Benewah County was established by an act of the Idaho Legislature on January 23, 1915, of land partitioned from Kootenai County and was named for a chief of the Coeur d’Alene Tribe.
The settlement of Benewah County began after the completion of Mullan Road in 1860, but most settlers came to the area after the discovery of gold near St. Maries in 1880. St. Maries is host to the Paul Bunyan Days celebrations to recognize their logging history. This annual event includes three days of logging competitions, carnival rides, food, crafts, music, and much more!
Did you know that Benewah County has a total area of 784 square miles, of which the majority is land (777 square miles)? There are only 7.3 square miles of water.
Another interesting fact about Benewah County is the history around McCroskey State Park (full name: Mary Minerva McCroskey State Park). This park was given to the state of Idaho in 1955 by Virgil T. McCroskey, who gradually bought up land he thought to be endangered by logging. This wilderness area is Idaho’s second-largest state park and is located about 10 miles north of Potlatch, Idaho. He cut viewpoints into some of the slopes, built picnic areas, planted flowers, and established a road.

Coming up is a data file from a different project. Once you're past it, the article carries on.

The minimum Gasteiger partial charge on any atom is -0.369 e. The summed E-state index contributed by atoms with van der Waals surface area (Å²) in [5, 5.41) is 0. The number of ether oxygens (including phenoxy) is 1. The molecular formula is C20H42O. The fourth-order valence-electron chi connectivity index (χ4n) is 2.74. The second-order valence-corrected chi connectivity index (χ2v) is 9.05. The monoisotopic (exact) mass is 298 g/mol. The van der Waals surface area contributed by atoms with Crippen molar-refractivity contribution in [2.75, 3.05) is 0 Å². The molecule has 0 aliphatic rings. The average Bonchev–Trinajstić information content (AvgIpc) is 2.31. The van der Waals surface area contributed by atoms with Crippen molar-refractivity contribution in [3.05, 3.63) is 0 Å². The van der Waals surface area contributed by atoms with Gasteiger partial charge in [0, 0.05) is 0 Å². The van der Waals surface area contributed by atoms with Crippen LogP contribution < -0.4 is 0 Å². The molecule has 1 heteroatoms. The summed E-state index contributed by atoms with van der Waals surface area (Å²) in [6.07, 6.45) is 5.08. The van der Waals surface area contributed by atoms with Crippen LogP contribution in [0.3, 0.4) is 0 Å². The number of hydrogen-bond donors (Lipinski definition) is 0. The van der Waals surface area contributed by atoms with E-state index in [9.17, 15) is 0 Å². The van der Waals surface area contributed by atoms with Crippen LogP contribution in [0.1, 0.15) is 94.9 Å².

The Idaho Legislature was not so sure about this new park because they did not think it would generate enough revenue to justify the loss in taxes. The Idaho Legislature agreed to accept the gift but they required that McCroskey, then in his late seventies, maintain the park at his own expense for the first fifteen years. McCroskey accepted the terms, and lived exactly fifteen more years, fulfilling his obligation to the state of Idaho just weeks before his death in 1970 at age 93.
McCroskey named the park in honor of his mother, a pioneer woman who came to Eastern Washington with her husband and children to establish a homestead near Steptoe Butte; he dedicated it to all pioneer women.